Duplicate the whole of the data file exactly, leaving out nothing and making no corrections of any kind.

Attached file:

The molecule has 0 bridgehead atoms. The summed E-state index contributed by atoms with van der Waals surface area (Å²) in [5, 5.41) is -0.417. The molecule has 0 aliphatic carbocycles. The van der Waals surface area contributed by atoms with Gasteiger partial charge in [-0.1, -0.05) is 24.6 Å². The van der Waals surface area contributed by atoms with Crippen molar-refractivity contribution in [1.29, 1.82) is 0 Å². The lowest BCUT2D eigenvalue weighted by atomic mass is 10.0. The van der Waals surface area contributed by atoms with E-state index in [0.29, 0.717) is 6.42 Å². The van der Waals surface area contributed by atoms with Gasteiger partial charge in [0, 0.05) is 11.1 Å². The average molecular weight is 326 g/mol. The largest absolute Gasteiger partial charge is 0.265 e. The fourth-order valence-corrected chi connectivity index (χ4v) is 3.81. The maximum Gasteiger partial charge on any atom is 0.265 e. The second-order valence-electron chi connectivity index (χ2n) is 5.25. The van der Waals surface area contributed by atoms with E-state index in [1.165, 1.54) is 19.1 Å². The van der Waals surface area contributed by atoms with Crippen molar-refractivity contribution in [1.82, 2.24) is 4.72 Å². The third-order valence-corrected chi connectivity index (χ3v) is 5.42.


The molecule has 0 bridgehead atoms. The summed E-state index contributed by atoms with van der Waals surface area (Å²) in [5, 5.41) is -0.417. The molecule has 0 aliphatic carbocycles. The van der Waals surface area contributed by atoms with Gasteiger partial charge in [-0.1, -0.05) is 24.6 Å². The van der Waals surface area contributed by atoms with Crippen molar-refractivity contribution in [1.29, 1.82) is 0 Å². The lowest BCUT2D eigenvalue weighted by atomic mass is 10.0. The van der Waals surface area contributed by atoms with E-state index in [0.29, 0.717) is 6.42 Å². The van der Waals surface area contributed by atoms with Gasteiger partial charge in [0, 0.05) is 11.1 Å². The average molecular weight is 326 g/mol. The largest absolute Gasteiger partial charge is 0.265 e. The fourth-order valence-corrected chi connectivity index (χ4v) is 3.81. The maximum Gasteiger partial charge on any atom is 0.265 e. The second-order valence-electron chi connectivity index (χ2n) is 5.25. The van der Waals surface area contributed by atoms with E-state index in [1.165, 1.54) is 19.1 Å². The van der Waals surface area contributed by atoms with Crippen molar-refractivity contribution in [1.82, 2.24) is 4.72 Å². The third-order valence-corrected chi connectivity index (χ3v) is 5.42.